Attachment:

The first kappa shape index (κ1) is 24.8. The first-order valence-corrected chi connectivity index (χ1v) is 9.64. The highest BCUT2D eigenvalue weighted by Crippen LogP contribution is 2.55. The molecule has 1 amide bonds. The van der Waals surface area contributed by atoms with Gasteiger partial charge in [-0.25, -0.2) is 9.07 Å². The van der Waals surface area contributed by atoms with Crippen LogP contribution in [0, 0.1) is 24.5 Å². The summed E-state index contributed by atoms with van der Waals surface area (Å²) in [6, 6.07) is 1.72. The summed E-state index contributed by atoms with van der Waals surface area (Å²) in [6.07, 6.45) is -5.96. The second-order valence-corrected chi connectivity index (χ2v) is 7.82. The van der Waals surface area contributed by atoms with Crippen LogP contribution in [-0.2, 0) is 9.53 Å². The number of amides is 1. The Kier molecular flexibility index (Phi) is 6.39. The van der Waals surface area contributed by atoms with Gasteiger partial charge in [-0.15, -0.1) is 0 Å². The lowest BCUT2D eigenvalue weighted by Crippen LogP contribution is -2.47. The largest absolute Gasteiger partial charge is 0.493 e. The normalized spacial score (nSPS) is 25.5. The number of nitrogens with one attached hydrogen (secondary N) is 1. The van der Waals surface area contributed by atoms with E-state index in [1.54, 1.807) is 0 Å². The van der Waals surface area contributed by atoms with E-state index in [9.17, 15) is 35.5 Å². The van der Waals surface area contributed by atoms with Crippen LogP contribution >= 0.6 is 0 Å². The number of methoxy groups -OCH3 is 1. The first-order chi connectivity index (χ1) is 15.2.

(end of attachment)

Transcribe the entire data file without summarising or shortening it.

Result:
The first kappa shape index (κ1) is 24.8. The first-order valence-corrected chi connectivity index (χ1v) is 9.64. The highest BCUT2D eigenvalue weighted by Crippen LogP contribution is 2.55. The molecule has 1 amide bonds. The van der Waals surface area contributed by atoms with Gasteiger partial charge in [-0.25, -0.2) is 9.07 Å². The van der Waals surface area contributed by atoms with Crippen LogP contribution in [0, 0.1) is 24.5 Å². The summed E-state index contributed by atoms with van der Waals surface area (Å²) in [6, 6.07) is 1.72. The summed E-state index contributed by atoms with van der Waals surface area (Å²) in [6.07, 6.45) is -5.96. The second-order valence-corrected chi connectivity index (χ2v) is 7.82. The van der Waals surface area contributed by atoms with Crippen LogP contribution in [-0.2, 0) is 9.53 Å². The number of amides is 1. The Kier molecular flexibility index (Phi) is 6.39. The van der Waals surface area contributed by atoms with Gasteiger partial charge in [-0.15, -0.1) is 0 Å². The lowest BCUT2D eigenvalue weighted by Crippen LogP contribution is -2.47. The largest absolute Gasteiger partial charge is 0.493 e. The normalized spacial score (nSPS) is 25.5. The number of nitrogens with one attached hydrogen (secondary N) is 1. The van der Waals surface area contributed by atoms with E-state index in [1.54, 1.807) is 0 Å². The van der Waals surface area contributed by atoms with E-state index in [9.17, 15) is 35.5 Å². The van der Waals surface area contributed by atoms with Crippen LogP contribution >= 0.6 is 0 Å². The number of methoxy groups -OCH3 is 1. The first-order chi connectivity index (χ1) is 15.2.